It is harder to get past the characters’ attitudes to race. An early chapter shows them being very impressed that Marsha has a “Negro” analyst (although, Marsha says in a casually appalling aside, “You don’t think of him, say, if you want to invite a Negro to a party”).

But these are unvarnished slices of chatty vérité: this was how arty thirtysomething New Yorkers in 1965 talked and thought about their lives. A television show set in 1965 might be criticised for being too on the nose if it reproduced, say, Emily’s rhapsodies about her LSD experience. “I was intimately a part of every pulsebeat of every sun that came up on everybody’s life,” she tells Vincent, and goes on to cite Salinger. These conversations actually happened. And luckily, at the moment when that alone ceases to be enough to sustain the reader’s interest, the characters begin to reveal enough about themselves to become interesting as more than a page of history.

Marsha, it turns out, is very funny and winningly down-to-earth. Emily and Vincent are much too impressed with their own promiscuity and sexual appetites; they relish listing their conquests and describing sex acts in a way that, in 2015, might seem uncool even among 14-year-olds. Marsha’s sex talk, however, is frank and hilarious. In one of her wittiest moments, she describes a liaison that left her with welts on her back and the ruse she then employed to explain them away when her mother came over from Westchester the next day to help her try on bathing suits. Indeed, the guy seems to have been worth the welts: “The time I passed out, we wound up in the shower together and it was very, very wild ecstatic lovemaking, one of the great moments of my life. Except I was worried about my hair getting wet.” Marsha has the best lines in the book. While the friends are debating whether to go to a party, she deploys her finest: “I don’t want to talk to people I don’t know. I can hardly talk to the people I do know.”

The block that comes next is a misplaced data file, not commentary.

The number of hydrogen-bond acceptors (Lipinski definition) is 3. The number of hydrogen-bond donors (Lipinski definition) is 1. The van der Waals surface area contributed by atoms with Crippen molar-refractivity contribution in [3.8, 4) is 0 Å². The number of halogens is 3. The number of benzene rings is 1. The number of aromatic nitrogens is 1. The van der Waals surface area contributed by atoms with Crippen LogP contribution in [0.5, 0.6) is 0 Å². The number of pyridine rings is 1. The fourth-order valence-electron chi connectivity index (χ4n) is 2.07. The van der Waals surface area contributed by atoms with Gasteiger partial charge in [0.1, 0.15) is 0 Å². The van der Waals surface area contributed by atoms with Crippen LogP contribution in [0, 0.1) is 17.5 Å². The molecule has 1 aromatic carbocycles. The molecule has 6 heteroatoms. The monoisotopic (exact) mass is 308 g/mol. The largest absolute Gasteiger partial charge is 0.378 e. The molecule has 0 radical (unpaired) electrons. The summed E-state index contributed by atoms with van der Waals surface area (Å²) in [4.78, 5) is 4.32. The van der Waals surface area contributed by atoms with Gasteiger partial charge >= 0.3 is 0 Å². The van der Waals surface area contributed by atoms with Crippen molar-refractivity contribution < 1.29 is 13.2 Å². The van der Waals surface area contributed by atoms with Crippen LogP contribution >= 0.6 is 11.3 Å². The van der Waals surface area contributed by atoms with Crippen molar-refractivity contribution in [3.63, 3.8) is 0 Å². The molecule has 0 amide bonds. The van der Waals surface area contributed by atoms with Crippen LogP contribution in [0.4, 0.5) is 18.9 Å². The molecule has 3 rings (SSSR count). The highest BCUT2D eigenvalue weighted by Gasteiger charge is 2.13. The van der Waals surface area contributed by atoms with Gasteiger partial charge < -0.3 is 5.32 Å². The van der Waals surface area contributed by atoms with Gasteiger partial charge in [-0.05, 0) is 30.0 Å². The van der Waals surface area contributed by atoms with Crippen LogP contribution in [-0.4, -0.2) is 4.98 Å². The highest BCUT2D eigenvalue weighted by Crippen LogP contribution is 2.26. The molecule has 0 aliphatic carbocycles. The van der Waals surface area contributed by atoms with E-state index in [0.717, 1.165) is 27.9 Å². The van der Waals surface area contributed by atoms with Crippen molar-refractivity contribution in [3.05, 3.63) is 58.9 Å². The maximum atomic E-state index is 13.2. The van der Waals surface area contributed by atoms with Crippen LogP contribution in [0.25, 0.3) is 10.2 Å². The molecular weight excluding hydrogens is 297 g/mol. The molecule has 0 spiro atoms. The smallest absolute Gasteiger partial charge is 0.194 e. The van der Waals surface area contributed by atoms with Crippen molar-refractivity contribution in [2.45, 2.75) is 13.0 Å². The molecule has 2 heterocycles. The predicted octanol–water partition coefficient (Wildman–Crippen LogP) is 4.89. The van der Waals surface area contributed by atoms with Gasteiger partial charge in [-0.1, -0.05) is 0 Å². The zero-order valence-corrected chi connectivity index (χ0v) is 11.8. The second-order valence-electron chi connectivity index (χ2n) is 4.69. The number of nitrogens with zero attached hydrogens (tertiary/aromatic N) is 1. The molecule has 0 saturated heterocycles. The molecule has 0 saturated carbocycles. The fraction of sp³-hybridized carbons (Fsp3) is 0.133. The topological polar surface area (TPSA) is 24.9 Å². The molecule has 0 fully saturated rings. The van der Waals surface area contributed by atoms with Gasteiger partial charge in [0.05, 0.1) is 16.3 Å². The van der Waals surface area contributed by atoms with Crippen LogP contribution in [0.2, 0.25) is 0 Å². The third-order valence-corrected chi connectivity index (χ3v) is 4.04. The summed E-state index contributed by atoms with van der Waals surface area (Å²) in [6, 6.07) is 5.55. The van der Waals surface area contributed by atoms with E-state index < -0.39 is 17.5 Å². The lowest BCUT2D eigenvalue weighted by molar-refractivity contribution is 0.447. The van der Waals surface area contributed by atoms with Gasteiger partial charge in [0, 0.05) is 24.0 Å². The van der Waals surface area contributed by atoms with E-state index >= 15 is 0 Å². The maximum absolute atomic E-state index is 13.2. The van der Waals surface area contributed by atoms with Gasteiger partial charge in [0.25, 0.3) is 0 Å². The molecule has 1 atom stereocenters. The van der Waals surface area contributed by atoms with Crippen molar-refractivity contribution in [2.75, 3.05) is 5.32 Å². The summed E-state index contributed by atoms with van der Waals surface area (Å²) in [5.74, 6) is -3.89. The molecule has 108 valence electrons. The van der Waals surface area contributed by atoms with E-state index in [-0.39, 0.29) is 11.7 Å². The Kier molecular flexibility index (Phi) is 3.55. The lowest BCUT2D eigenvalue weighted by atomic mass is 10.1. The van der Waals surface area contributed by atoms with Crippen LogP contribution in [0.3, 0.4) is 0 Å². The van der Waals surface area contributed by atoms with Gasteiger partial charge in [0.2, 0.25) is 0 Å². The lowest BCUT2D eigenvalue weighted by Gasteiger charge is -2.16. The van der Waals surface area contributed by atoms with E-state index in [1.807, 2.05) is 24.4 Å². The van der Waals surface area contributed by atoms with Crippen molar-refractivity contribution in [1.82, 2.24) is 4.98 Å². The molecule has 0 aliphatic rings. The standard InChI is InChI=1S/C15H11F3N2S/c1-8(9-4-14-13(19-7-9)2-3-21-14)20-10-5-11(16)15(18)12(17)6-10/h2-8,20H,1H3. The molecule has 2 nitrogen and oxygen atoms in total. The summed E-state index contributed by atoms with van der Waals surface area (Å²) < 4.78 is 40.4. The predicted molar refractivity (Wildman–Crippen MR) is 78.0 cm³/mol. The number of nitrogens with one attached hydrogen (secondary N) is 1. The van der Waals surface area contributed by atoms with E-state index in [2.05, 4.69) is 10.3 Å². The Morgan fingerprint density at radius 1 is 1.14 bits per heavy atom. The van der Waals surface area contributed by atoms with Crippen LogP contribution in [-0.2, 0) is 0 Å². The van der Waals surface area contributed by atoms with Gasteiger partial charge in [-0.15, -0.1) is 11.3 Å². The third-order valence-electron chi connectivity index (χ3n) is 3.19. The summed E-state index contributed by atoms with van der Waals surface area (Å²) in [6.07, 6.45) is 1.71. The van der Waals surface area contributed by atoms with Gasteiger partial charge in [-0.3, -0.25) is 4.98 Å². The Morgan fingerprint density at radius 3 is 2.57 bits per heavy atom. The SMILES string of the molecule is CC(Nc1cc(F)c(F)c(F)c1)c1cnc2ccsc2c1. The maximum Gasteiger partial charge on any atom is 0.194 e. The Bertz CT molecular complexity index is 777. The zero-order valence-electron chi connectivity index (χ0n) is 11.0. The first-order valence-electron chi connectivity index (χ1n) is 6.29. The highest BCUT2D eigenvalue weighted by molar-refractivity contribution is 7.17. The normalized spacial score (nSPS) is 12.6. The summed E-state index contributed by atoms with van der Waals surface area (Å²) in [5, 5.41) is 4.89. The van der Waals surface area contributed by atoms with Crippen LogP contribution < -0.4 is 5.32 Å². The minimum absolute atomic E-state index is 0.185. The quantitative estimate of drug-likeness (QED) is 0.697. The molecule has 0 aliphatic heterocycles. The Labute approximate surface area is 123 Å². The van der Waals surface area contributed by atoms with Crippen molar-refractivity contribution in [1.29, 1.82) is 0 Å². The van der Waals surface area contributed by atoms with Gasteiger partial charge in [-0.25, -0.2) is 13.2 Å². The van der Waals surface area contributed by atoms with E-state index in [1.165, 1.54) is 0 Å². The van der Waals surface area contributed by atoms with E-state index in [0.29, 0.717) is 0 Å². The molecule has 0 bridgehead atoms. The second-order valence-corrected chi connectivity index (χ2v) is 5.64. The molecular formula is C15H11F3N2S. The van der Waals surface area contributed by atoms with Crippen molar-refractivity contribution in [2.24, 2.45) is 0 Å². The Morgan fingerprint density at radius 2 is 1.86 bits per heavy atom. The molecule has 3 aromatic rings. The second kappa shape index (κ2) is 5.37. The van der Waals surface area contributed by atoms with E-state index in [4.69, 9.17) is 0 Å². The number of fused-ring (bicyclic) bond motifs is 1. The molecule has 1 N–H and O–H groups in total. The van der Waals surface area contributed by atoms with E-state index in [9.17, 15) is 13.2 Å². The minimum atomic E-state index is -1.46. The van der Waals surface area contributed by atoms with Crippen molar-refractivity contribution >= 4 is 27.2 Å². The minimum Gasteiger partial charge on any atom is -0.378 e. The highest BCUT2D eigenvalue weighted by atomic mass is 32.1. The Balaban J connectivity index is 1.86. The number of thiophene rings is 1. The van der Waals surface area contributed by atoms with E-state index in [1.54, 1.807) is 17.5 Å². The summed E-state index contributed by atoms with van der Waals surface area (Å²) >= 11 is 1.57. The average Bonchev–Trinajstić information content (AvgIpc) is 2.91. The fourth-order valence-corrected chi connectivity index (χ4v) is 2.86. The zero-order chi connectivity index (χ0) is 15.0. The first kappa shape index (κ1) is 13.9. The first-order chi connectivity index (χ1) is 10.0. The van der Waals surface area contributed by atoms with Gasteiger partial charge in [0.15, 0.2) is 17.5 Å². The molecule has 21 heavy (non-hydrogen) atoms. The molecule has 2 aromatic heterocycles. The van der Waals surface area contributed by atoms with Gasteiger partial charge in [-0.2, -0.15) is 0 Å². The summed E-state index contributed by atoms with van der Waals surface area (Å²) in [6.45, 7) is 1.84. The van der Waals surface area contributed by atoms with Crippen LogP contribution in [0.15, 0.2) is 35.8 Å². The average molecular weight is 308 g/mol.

As we grow more attached to Marsha, Emily seems increasingly irritating in comparison. But I’m sure if you transcribed the dialogue of many charismatic people they would seem as tiresome and self-involved as Emily does – and we know she must be charming because of how excited Vincent and Marsha are about being around her and how much they miss her when she skips a weekend or two. Still, she’s a bit much. At one point, while discussing their sexual preferences on the beach (again), she cuts Marsha off mid-sentence, saying: “I haven’t quite finished with me.” She never does.

Marsha is also interested in herself but in her case the interest seems merited. Towards the end of the novel, we learn that she has been spending the summer writing a book. Could it be the one we are holding? In the final chapter, as the two women unpack from the summer, Marsha reports telling her therapist about “what a horrible person I emerged as on the tapes and how all the three of us talk about is sex and food and yet how I felt we were the only people who communicate in the whole world”. It may be that the book has doubled back on itself to become about its own composition or that Rosenkrantz is Marsha (she has recently admitted that “one of these three taped ‘characters’ is moi”.)

In this light, the book stands as an early entrant in a field that is now in full flower: works by women who use their lives and personae as raw material for their art, such as Chris Kraus’s influential 1997 novel, I Love Dick, and Sheila Heti’s How Should a Person Be? (2010). Stephen Koch points out in his fine introduction that Talk also paved the way for TV shows such as Girls and Broad City, in which fiction is grounded in the creators’ real-life personae.

Unlike those ongoing sagas, Talk is ­finite: autumn came and the experiment was over. Did Michael Christy ever leave his wife for Emily? Did Marsha finally let go of Vincent enough to make space for a heterosexual man in her life? A lot of plans were made that summer but we will never know whether all they amounted to was talk.

Emily Gould’s novel “Friendship” is published by Virago

Talk is out now from NYRB Classics (£8.99)

This article first appeared in the 27 August 2015 issue of the New Statesman, Isis and the new barbarism